“The EU has been built from the top down, not the other way around,” Albisu claims. “Perhaps that was necessary historically, but we’re well into the 21st century now and Europe has to re-seduce its citizens, get closer to them, listen to them. In part, we’re all responsible for this emotional detachment: EU institutions, the political class, the press and citizens themselves,” he underlines. Cordero, meanwhile, lays more blame on Europe’s institutions that its citizens: “It seems that, from the original idea, all that’s left are common economic and political interests, always in the same direction; a situation in which countries move at different speeds, the refugee crisis has cast doubt on migration policy and terrorism has put the free movement of people into question.”
Economic crisis, migration and terrorism are three of the most recent threats, not only with regard to the EU, but in politics generally. And they are cause or consequence, depending on who you ask, of the disaffection felt in many countries, even at a domestic level. The most obvious manifestation is the continuous drop in voter turnout rates, even at times of huge political change. The recent French presidential elections serve as an example, with abstention hitting a record high of 24.8%. In the legislative elections just a few weeks later, that figure rocketed to 58%.
This is precisely the breeding ground in which populist parties have found a means to flourish: the large traditional parties have suffered severe ballot-box setbacks which other, not always well-intentioned political players have been able to exploit. In European elections, where turnout is even lower than in national elections, parties of little relevance in their national parliaments have gained an important share of power and visibility. This is true of UKIP in Britain, the Frente Nacional in France and the Dutch PVV, to cite some of the best known examples, though far from an exhaustive list.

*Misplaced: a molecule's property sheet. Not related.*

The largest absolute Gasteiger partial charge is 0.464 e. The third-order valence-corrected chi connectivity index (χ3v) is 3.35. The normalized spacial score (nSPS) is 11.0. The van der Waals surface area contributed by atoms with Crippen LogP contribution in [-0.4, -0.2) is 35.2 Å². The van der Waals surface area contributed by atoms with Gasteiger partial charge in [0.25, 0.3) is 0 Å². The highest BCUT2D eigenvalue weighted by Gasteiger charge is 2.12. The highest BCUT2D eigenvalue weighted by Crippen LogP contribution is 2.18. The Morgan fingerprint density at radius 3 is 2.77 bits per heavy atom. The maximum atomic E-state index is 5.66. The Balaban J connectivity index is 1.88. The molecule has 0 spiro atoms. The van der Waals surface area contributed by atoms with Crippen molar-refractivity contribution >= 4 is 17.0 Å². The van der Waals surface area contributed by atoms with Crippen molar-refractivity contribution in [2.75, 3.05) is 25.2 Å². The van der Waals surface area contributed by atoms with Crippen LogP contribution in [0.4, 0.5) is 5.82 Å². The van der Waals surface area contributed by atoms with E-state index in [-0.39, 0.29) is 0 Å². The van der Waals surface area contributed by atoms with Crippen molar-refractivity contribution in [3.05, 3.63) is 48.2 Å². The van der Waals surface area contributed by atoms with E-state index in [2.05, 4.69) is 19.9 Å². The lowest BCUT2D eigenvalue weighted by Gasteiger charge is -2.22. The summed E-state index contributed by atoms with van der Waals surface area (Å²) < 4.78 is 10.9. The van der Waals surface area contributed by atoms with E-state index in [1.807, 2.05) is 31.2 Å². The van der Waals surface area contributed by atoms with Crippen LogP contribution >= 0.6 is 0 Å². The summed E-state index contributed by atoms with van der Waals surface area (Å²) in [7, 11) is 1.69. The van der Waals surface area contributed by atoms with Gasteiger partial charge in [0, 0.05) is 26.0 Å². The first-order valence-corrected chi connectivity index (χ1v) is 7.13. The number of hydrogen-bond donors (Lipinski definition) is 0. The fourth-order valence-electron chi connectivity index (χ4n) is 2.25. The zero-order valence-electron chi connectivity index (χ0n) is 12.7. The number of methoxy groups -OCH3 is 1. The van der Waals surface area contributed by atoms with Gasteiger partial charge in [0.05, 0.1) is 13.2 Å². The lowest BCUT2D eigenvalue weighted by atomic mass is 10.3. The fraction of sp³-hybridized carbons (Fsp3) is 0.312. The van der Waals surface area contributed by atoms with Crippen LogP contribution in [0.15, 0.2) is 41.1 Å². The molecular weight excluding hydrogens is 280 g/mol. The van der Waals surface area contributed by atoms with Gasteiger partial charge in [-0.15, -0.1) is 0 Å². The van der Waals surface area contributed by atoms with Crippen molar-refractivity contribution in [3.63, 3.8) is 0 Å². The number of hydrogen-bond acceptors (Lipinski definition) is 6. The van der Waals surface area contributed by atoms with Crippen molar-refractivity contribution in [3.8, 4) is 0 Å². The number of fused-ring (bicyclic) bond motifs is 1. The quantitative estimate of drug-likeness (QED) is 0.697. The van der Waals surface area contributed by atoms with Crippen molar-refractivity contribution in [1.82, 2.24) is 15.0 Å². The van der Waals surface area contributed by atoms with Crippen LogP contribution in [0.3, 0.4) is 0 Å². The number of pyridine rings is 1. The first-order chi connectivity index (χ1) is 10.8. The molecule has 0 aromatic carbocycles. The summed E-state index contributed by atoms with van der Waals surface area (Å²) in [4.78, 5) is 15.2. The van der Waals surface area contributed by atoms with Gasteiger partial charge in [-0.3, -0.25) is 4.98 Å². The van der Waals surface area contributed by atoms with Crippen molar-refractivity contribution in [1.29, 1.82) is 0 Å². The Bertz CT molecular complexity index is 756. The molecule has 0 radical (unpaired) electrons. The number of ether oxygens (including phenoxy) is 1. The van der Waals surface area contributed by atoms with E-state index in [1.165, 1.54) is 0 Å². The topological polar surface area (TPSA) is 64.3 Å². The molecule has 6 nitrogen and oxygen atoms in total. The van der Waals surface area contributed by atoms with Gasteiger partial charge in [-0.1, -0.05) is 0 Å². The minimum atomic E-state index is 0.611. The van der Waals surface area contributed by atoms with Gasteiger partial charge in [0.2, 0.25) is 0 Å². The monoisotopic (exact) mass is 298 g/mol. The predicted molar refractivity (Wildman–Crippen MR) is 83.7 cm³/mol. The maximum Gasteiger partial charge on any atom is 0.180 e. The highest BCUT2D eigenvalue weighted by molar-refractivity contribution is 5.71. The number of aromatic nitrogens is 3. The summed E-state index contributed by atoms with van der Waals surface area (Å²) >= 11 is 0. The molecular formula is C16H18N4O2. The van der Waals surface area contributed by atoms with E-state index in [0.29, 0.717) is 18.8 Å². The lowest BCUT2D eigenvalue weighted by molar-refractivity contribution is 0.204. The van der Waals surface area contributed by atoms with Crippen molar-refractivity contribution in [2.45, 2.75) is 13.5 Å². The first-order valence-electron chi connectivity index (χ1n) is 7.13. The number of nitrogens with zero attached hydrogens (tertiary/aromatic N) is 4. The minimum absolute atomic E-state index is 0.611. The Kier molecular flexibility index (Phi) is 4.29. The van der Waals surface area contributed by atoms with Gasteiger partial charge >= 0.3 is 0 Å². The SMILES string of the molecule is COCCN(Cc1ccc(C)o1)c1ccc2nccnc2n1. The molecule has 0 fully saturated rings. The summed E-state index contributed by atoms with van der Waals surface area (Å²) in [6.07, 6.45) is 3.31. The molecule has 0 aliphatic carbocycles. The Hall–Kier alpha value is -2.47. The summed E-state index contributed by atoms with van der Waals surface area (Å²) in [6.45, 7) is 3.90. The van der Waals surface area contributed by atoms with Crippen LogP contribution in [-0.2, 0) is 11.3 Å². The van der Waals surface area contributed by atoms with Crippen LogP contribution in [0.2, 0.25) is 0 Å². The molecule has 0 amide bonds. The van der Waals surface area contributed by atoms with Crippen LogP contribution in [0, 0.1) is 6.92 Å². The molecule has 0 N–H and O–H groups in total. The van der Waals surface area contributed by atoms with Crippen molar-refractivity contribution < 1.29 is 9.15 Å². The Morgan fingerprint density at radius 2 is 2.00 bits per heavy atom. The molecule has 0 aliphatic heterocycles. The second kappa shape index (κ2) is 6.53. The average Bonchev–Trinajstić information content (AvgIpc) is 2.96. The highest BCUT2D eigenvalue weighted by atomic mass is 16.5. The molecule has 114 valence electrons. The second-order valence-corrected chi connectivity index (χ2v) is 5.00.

Paradoxical as it may seem, it is at the heart of Europe’s institutions that these anti-European forces have found their greatest expression. So much so that Europe for Freedom and Direct Democracy and Europe of Nations and Freedom, the two Eurosceptic groups within the European Parliament, have 86 MEPs out of a total 751: were they to merge, they would form the third largest group behind the European People’s Party and the Socialists & Democrats.
After the Brexit setback, an opportunity
“The key is to generate passion for the European Union, but passion is tough to reason out: love isn’t something you can theorise about, you enjoy it or you suffer from it,” says Albisu. “Unfortunately, the most effective way to arouse passions is by focussing them against a common enemy. As on so many occasions, we learn from our mistakes and perhaps Brexit will help people — all of us — to appreciate the importance of a European ecosystem that we now take for granted but which, in order to flourish, required 2,000 years’ worth of war across the continent,” he adds.
In the short term at least, the haemorrhage produced by the surprising UK referendum decision to leave Europe seems to be under control. The far right failed to take power in Austria, has not been necessary to form a government in Holland and did not achieve the French presidency. Furthermore, UKIP, the party that originally pushed for Brexit, has disappeared from the UK Parliament. Their mission, however, is already complete: Britain will leave the EU, although how and when are yet to be seen. According to Dídac Gutiérrez, former coordinator of European programmes at the London School of Economics European Institute and now Director of European Studies at the Viavoice opinion poll institute in Paris, the process will be neither hard nor soft, but undefined. “There’s a third option aside from hard and soft, and that’s the no deal. It’s very likely because of the complexity, timing and desire to be tough on the United Kingdom, that the negotiations won’t conclude in time. In this event, the UK will have to leave come what may, with all the instability that entails,” he predicts.